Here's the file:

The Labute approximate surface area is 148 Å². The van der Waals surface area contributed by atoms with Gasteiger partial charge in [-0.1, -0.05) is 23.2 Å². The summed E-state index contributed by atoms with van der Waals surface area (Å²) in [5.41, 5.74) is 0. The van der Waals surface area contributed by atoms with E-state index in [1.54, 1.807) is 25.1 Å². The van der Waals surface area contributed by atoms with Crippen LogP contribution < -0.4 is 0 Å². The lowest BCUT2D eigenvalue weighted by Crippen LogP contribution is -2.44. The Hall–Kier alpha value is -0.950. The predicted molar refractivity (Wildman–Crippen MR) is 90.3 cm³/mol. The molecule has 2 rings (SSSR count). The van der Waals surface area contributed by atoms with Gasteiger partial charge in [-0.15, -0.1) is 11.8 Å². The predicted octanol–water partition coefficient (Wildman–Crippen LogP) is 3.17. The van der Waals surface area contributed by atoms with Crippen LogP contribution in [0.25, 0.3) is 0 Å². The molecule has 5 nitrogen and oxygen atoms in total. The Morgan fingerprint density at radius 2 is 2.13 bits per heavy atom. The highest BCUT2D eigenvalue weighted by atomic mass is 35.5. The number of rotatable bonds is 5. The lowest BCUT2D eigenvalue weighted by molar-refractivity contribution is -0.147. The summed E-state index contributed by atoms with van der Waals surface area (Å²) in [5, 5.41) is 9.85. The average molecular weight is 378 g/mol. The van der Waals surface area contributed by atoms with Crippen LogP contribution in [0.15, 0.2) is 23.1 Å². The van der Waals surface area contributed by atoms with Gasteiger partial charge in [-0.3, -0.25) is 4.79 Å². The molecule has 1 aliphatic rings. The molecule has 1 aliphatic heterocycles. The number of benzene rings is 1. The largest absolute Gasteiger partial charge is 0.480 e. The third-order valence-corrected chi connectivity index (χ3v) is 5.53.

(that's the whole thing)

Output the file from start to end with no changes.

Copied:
The Labute approximate surface area is 148 Å². The van der Waals surface area contributed by atoms with Gasteiger partial charge in [-0.1, -0.05) is 23.2 Å². The summed E-state index contributed by atoms with van der Waals surface area (Å²) in [5.41, 5.74) is 0. The van der Waals surface area contributed by atoms with E-state index in [1.54, 1.807) is 25.1 Å². The van der Waals surface area contributed by atoms with Crippen LogP contribution < -0.4 is 0 Å². The lowest BCUT2D eigenvalue weighted by Crippen LogP contribution is -2.44. The Hall–Kier alpha value is -0.950. The predicted molar refractivity (Wildman–Crippen MR) is 90.3 cm³/mol. The molecule has 2 rings (SSSR count). The van der Waals surface area contributed by atoms with Gasteiger partial charge in [-0.15, -0.1) is 11.8 Å². The predicted octanol–water partition coefficient (Wildman–Crippen LogP) is 3.17. The van der Waals surface area contributed by atoms with Crippen LogP contribution in [0.25, 0.3) is 0 Å². The molecule has 5 nitrogen and oxygen atoms in total. The Morgan fingerprint density at radius 2 is 2.13 bits per heavy atom. The highest BCUT2D eigenvalue weighted by atomic mass is 35.5. The number of rotatable bonds is 5. The lowest BCUT2D eigenvalue weighted by molar-refractivity contribution is -0.147. The summed E-state index contributed by atoms with van der Waals surface area (Å²) in [5, 5.41) is 9.85. The average molecular weight is 378 g/mol. The van der Waals surface area contributed by atoms with Crippen LogP contribution in [0.15, 0.2) is 23.1 Å². The van der Waals surface area contributed by atoms with Gasteiger partial charge in [-0.3, -0.25) is 4.79 Å². The molecule has 1 aliphatic rings. The molecule has 1 aliphatic heterocycles. The number of benzene rings is 1. The largest absolute Gasteiger partial charge is 0.480 e. The third-order valence-corrected chi connectivity index (χ3v) is 5.53.